A Letter from the General Minister to Pittsburgh Presbytery
May 1, 2014
The Gospels’ accounts of the days leading up to Jesus’ crucifixion are jam-packed with detail. The nearer he gets to the cross, the more closely the Gospel writers recount his words and deeds. Then their rushing story-stream comes abruptly to a halt as he breathes his last and is unceremoniously buried in a grave not his own.
The miracle of Easter bursts into each of their narratives early Sunday morning on the heels of their solemn Saturday silence. Then… little more is said. Jesus’ days with his disciples following Easter are largely bypassed by the Gospel writers. Only Luke and John record more than a few words from Jesus, and there is but one miracle in these post-resurrection narratives, when Jesus anonymously directs his disciples to a mighty haul of fish (John 21:4-8). The forty days between Jesus’ resurrection and his ascension are notable precisely because of how little the Evangelists note what happens during this period.
Easter marks a decisive turning point in Jesus’ way with his followers. Before Easter he engages them in lengthy discourses about God’s kingdom, supporting his teachings with mighty deeds demonstrating that God’s reign is indeed breaking into our world. After Easter we hear few of his words, and see even less of his works. And when he does appear, as often as not he is unrecognized.
What should we make of these sudden post-Easter shifts? Apparently Jesus was training his followers in how to carry his mission forward without a clear sense of his nearby presence. I have discovered that most ministry requires me to stick with my calling without palpable awareness of Jesus accompanying me each step of the way.
In Matthew, Jesus’ final words to his disciples before his ascension are, “I am with you always.” (Matthew 28:20) Surely they are meant to remind us of what he said shortly before his crucifixion, that he would be present to us in the person of the needy we encounter every day. (Matthew 25:40)
Most of our ministry as his ambassadors takes place in ordinary daily life when we are largely unaware of his presence. The Easter season testifies that regardless of whether his followers are aware of it, he is closer to them than they know.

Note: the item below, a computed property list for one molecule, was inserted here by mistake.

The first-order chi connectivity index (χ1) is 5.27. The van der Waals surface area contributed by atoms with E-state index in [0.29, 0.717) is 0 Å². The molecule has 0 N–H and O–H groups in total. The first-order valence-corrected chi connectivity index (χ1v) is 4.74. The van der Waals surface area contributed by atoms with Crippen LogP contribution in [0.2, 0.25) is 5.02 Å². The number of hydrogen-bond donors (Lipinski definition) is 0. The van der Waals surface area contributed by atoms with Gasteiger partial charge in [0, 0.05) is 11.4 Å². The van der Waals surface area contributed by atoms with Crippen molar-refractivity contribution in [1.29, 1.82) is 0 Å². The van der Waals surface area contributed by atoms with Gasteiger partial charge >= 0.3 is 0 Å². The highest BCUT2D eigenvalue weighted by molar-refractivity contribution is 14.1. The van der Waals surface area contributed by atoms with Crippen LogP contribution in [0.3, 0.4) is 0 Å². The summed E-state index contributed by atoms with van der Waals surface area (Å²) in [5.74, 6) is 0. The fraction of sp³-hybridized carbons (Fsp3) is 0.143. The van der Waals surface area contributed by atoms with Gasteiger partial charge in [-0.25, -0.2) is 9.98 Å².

I often hear narratives of despair in the church: “Our rolls are shrinking. We cannot pay our bills. Our facilities are crumbling. We can’t find the pastor we need. Our faith is wavering.” It may seem Jesus has abandoned us, but is it not possible that precisely here, in our hour of greatest need, he is more fully present than we could dream? If Matthew 25 and 28 are to be trusted, we should never imagine that a season of poverty signals his absence. The same is true for the extended church as well – let us never assume that a season of difficulty signals that the church in a larger region or as manifest in a particular denomination is dying.
The Easter story challenges us to stay the course when we have precious little sense of how Jesus is at work among us. The reason is simple – the resurrected One is in fact present whether we sense him with us or not.
Happily, the Easter stories also testify that even though his followers don’t always recognize his presence at first, the risen Lord doesn’t stay incognito forever. The disciples on the road to Emmaus do finally recognize him when he breaks the bread. Mary eventually does recognize the one she supposed to be the gardener as her Teacher. The disciples on the boat do eventually discern that the stranger on the shore with the great fishing advice is none other than Jesus.
Two things, then: First, Jesus is present even when we aren’t aware of it. And when Jesus is present, we can rest assured that he will feed the hungry throngs, calm the storm-tossed sea, heal those broken in body and spirit, and bring the lost sheep safely to the fold. Second, when we engage our situation as though Jesus is indeed present regardless of apparent evidence, we can trust that his presence will eventually become manifest. Others will see him among us sometimes when we ourselves are unaware of it.
Fear not, Easter people. The risen One is with us! And because of that, we can say with Julian of Norwich, “All shall be well, and all shall be well, and all manner of things shall be well.”
Yours in Easter hope,
The Rev. Dr. Sheldon W. Sorge, General Minister
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